As CBS2’s Ali Bauman reported, of the area said it looked like a war zone Tuesday morning, with the streets filled with smoke. Following the explosion just after 7 a.m., the house was reduced to rubble.

“I look across the street and I see the house was missing,” said Ben Yalow.

Debris also crashed right down onto Milhakos’ gold car.

“It’s crushed, and there’s an air conditioner right on top,” Milhakos said.

Before the blast, the FDNY countered the suspect who was later taken into custody, seeing him run from the apartment, sources said. The suspect’s image was caught on video and he was later traced to Cliffside Park, New Jersey, sources said.

It’s still unclear what exactly caused the blast. Officials are looking into whether it was gas or if the chemicals found inside the building contributed to the explosion.

Images from the scene showed much of the house destroyed and debris strewn across the street and on parked cars.

“It kind of happened in slow motion, like the roof came up and out,” Fellheimer said.

“I was sleeping and I heard this loud bomb, explosion,” resident Barbara Nardo said. “I thought maybe it was lightning that hit a car or something.”

“There was an attempt to get the people out, they were knocking on the door,” another neighbor named Jorge said. “And at that time, I had to leave but about 40 minutes later, then I walked nearby. I heard an explosion and I knew right away it was this.”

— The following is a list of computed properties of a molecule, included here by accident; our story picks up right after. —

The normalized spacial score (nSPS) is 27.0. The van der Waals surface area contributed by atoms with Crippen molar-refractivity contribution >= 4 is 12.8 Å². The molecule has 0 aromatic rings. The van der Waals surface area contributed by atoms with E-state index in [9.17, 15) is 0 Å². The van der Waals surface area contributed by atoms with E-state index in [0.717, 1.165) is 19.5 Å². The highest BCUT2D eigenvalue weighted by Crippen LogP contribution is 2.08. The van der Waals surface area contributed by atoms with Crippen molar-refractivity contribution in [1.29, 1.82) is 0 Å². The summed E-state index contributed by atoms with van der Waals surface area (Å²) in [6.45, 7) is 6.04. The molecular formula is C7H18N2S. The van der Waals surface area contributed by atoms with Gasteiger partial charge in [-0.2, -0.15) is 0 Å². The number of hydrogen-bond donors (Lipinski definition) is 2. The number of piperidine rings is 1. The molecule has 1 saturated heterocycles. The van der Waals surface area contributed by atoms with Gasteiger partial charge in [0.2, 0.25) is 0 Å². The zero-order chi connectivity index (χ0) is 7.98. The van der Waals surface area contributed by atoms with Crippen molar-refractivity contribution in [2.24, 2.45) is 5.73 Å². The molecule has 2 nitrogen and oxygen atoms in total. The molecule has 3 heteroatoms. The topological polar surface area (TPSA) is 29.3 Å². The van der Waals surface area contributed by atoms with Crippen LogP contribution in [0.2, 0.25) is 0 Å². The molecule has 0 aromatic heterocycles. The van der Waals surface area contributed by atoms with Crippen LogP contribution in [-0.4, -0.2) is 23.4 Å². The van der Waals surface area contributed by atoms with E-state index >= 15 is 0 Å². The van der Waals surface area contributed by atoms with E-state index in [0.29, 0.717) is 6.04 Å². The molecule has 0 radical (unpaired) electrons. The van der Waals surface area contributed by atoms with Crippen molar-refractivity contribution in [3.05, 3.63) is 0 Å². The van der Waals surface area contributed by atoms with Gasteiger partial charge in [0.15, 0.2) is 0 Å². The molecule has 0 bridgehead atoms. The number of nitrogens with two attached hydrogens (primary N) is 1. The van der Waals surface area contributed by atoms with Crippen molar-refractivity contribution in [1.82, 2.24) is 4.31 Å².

“I thought that all the window was going to crack. It was terrible,” another neighbor said. “I had never heard any explosion as that magnitude.”

Six police officers, two civilians and three Con Ed workers along with nine firefighters were hurt. All were taken to area hospitals.

Neighbors told CBS2 the house had been rented out to Manhattan College students over the past few years, and they always kept to themselves.

“I knew it was constantly changing and I never knew who would be living in that house,” Yalow said.

“There was a family before there that lived there, and then they moved out, and then I noticed it was empty for a bit, and then as people started to — I noticed that shrubbery started not getting fixed, and the windows looked like didn’t have like nice curtains – just something very basic – so I’m not sure. It was very quiet,” Lahti said.

There was anger in the neighborhood that illegal activity put residents and first responders at risk.

“I think it’s horrible,” Yuelys said. “I think it’s so damn selfish of all these people that do this stuff, and blow up, put others at risk — and innocent people trying to do their job.”

“It’s devastating,” said Nicolette Molina. “Isn’t this like the first time a firefighter’s gotten killed in two years? It’s scary. It just goes to show you that these people are running in and we’re running out.”

Into the night, evidence teams picked through the rubble and bagged every scrap that looked to be of value – as the site has now has become a crime scene.

Con Edison crews were also still on the scene late Tuesday night, checking every gas main and gas hookup on the block. On Wednesday, an FDNY ladder truck will arrive to help investigators reach the second floor so they can collect evidence.

The theory investigators are working on is that the alleged drug operators may have tampered with the utility hookup and sparked the blast.

Meanwhile, de Blasio has ordered all flags to be flown at half-staff in Fahy’s honor. The last FDNY member to be killed in the line of duty was Lt. Gordon Ambelas, who died while fighting a fire in Brooklyn on July 6, 2014.